Let's get this straight. First St. Petersburg Mayor Bill Foster persuaded the City Council to demolish the Pier and pursued an innovative design for a new one with plenty of public input. Now he complains about misinformation spread by those who want to keep the current Pier. But he supports the voter referendum they want. But he wants it soon. But he wants to help write the question. And he wants the referendum to fail. That's not leadership; that's ducking for cover.
In the absence of city rules about when petitions must be submitted for consideration for an advisory referendum, Foster has taken a curious step by directing the city clerk to set a deadline for VoteOnThePier.com. She warned that unless 16,000 petitions were submitted by June 11 to City Hall, there would not be enough time for the City Council to undergo the normal procedures to place it on the November ballot. The mayor says he wants a resolution on this ill-informed campaign. Predictably, the petition leader is ignoring an artificial deadline that has no legal standing.
There is no need to make up rules for a referendum that would not be binding for a plan that would not work. Foster and the City Council have embarked on a visionary plan with a reasonable budget, and the process has been open and fair. But now the mayor is undermining one of his most significant accomplishments because he fears the council will schedule a referendum regardless of his position. No other elected official is more responsible for forcing resolution on the Pier's future — from seeking City Council approval to demolish the inverted pyramid to initiating the international design competition that resulted in a fiscally defensible, architecturally exciting replacement that will serve the city well in the 21st century. Yet Foster is his own worst enemy.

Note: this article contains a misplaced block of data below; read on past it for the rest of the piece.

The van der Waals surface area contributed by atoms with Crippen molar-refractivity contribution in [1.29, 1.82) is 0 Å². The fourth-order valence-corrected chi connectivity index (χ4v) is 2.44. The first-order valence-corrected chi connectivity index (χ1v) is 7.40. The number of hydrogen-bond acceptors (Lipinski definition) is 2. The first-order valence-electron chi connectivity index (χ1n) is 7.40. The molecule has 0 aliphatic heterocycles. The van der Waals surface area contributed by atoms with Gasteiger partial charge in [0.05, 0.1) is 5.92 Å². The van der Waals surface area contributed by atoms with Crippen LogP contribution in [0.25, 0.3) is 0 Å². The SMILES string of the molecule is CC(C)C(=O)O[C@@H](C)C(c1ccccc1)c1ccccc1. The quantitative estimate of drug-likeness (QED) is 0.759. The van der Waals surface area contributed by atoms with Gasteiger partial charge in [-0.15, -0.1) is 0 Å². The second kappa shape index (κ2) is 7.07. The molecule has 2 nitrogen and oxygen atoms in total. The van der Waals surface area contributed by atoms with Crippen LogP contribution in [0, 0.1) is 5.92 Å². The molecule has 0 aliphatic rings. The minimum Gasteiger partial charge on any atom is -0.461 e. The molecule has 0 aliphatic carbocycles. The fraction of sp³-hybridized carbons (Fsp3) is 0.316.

If VoteOnThePier.com submits 16,000 valid petitions and the City Council votes to put it on the ballot, Foster said he will recommend the ballot language include the cost if voters want the pyramid saved. Since 2004, city studies have warned that just replacing the pier's approach and surfaces around the building's base — which rest on deteriorating concrete in its ninth decade — would consume the $50 million set aside for the project. Such a scheme also would require demolition of the first floor retail area. Rebuilding that space and doing other required upgrades would require at least $20 million more that the city won't have without increasing property taxes.
Foster and the City Council have not arrived at their decisions on the Pier capriciously. They have required thorough research and significant public input. More public suggestions on finalizing the Lens design will be solicited in coming months. Leadership means following through, not pandering to an ill-informed petition drive that is unworkable without a hefty tax increase.
St. Petersburg voters still will have opportunities to express their views. They are called elections, and the elections for mayor and City Council are in November 2013.